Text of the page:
The word is finally out in the mainstream consciousness that yoga is extremely beneficial, both physically and in terms of stress relief and spiritual health.
As yoga increases in popularity, however, more and more people are bewildered by the variety of choices available, and many others have had an unsatisfactory initial experience because the type of yoga they tried didn’t suit their needs.
I see people in my classes who have done yoga from a DVD or online without the benefit of a teacher’s guidance, and I’m sometimes concerned about the long-term health of their spine and joints when I see how they come into some poses.
Yoga is like an ancient tree with multiple branches, each representing themes and styles as taught by masters who devoted their lives to the study of yogic principles. Some branches of yoga are simply about breathing, meditation or service to others. Others, such as “hot yoga,” are very new.
In North America, most people go to yoga classes to ease physical complaints, reduce stress, build strength or increase flexibility. But if you’re new to yoga, how can you find both the teacher and the style that fits your physique, age and condition?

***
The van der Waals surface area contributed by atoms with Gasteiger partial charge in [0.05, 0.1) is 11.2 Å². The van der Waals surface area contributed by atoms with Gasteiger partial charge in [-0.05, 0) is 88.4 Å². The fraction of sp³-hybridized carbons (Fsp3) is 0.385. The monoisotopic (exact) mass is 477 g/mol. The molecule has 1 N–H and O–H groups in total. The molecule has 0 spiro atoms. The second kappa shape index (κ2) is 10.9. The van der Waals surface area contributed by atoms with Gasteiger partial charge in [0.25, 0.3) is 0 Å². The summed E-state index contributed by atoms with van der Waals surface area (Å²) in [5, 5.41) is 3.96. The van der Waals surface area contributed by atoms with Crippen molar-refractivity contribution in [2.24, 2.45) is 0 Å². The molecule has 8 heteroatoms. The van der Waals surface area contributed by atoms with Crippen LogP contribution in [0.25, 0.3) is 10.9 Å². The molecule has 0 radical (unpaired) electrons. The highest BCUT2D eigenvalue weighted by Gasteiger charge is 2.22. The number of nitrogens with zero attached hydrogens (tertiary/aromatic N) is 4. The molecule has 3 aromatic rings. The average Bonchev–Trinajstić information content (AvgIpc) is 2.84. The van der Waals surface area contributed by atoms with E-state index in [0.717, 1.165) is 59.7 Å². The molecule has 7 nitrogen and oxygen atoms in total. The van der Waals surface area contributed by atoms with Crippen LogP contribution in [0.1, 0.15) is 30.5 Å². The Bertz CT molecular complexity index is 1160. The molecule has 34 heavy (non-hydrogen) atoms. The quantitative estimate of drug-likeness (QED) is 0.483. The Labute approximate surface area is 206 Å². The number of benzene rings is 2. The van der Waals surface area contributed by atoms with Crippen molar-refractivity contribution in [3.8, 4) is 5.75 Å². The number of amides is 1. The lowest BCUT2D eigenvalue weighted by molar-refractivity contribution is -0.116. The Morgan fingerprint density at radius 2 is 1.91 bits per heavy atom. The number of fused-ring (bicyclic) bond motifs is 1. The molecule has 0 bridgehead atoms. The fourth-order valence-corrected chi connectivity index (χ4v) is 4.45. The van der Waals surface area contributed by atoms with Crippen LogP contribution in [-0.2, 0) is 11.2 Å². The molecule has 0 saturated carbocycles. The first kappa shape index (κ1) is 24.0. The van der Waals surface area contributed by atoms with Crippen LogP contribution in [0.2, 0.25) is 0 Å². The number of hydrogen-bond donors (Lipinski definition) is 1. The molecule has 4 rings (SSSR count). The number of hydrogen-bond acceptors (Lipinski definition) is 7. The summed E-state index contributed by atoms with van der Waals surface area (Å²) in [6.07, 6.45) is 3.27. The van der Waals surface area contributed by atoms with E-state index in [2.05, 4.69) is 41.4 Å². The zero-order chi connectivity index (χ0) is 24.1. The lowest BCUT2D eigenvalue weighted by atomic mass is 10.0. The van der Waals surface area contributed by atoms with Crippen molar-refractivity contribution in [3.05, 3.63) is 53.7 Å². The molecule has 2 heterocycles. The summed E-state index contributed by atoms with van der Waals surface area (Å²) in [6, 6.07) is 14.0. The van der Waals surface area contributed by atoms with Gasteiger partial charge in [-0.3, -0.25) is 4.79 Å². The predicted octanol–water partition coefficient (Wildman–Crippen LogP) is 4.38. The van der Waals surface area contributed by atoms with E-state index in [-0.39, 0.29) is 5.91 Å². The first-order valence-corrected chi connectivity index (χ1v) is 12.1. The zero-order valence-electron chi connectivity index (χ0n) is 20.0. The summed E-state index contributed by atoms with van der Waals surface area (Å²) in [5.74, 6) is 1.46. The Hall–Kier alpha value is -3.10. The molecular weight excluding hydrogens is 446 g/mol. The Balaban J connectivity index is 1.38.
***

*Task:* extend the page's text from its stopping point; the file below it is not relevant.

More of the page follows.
With the right teacher and style, anyone can do yoga – but that doesn’t mean it’s one-size-fits-all. If your doctor suggests you try a relaxation yoga, for example, and you attend a hot yoga class, you could hurt yourself or simply feel overwhelmed by what the teacher is suggesting or what those around you are doing – not to mention the heat!
My best advice is to “shop around.” Take the time to find a qualified teacher whom you like and a class that fits your needs. Then you’ll be on your way to experiencing the tremendous well-being that yoga can offer your body, mind and spirit.
*Catherine Reid is a Registered Yoga Teacher, offering a variety of classes in the Comox Valley.